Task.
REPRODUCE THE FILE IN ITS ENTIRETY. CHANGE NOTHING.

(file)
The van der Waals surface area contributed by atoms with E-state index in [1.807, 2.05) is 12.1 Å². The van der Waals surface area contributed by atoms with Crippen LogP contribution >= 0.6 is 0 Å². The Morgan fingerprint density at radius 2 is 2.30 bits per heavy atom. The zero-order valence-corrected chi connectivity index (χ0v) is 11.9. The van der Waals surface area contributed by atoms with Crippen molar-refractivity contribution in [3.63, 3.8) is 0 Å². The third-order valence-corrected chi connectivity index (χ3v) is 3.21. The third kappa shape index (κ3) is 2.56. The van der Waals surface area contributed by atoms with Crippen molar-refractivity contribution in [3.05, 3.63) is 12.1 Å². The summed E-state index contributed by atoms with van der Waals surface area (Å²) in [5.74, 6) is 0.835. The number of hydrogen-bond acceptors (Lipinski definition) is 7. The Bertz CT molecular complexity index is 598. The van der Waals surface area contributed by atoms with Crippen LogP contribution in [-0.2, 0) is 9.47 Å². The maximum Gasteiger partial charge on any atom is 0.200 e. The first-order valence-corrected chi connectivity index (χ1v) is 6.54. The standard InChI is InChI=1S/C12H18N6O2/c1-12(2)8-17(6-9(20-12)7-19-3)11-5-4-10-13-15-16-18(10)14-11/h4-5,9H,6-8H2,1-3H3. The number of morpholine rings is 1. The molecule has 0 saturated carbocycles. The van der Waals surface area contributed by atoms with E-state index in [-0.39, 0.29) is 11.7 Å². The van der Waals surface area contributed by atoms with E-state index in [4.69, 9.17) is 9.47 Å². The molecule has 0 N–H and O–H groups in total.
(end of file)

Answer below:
The van der Waals surface area contributed by atoms with E-state index in [1.807, 2.05) is 12.1 Å². The van der Waals surface area contributed by atoms with Crippen LogP contribution >= 0.6 is 0 Å². The Morgan fingerprint density at radius 2 is 2.30 bits per heavy atom. The zero-order valence-corrected chi connectivity index (χ0v) is 11.9. The van der Waals surface area contributed by atoms with Crippen molar-refractivity contribution in [3.63, 3.8) is 0 Å². The third-order valence-corrected chi connectivity index (χ3v) is 3.21. The third kappa shape index (κ3) is 2.56. The van der Waals surface area contributed by atoms with Crippen molar-refractivity contribution in [3.05, 3.63) is 12.1 Å². The summed E-state index contributed by atoms with van der Waals surface area (Å²) in [5.74, 6) is 0.835. The number of hydrogen-bond acceptors (Lipinski definition) is 7. The Bertz CT molecular complexity index is 598. The van der Waals surface area contributed by atoms with Crippen LogP contribution in [-0.2, 0) is 9.47 Å². The maximum Gasteiger partial charge on any atom is 0.200 e. The first-order valence-corrected chi connectivity index (χ1v) is 6.54. The standard InChI is InChI=1S/C12H18N6O2/c1-12(2)8-17(6-9(20-12)7-19-3)11-5-4-10-13-15-16-18(10)14-11/h4-5,9H,6-8H2,1-3H3. The number of morpholine rings is 1. The molecule has 0 saturated carbocycles. The van der Waals surface area contributed by atoms with E-state index in [-0.39, 0.29) is 11.7 Å². The van der Waals surface area contributed by atoms with E-state index in [4.69, 9.17) is 9.47 Å². The molecule has 0 N–H and O–H groups in total.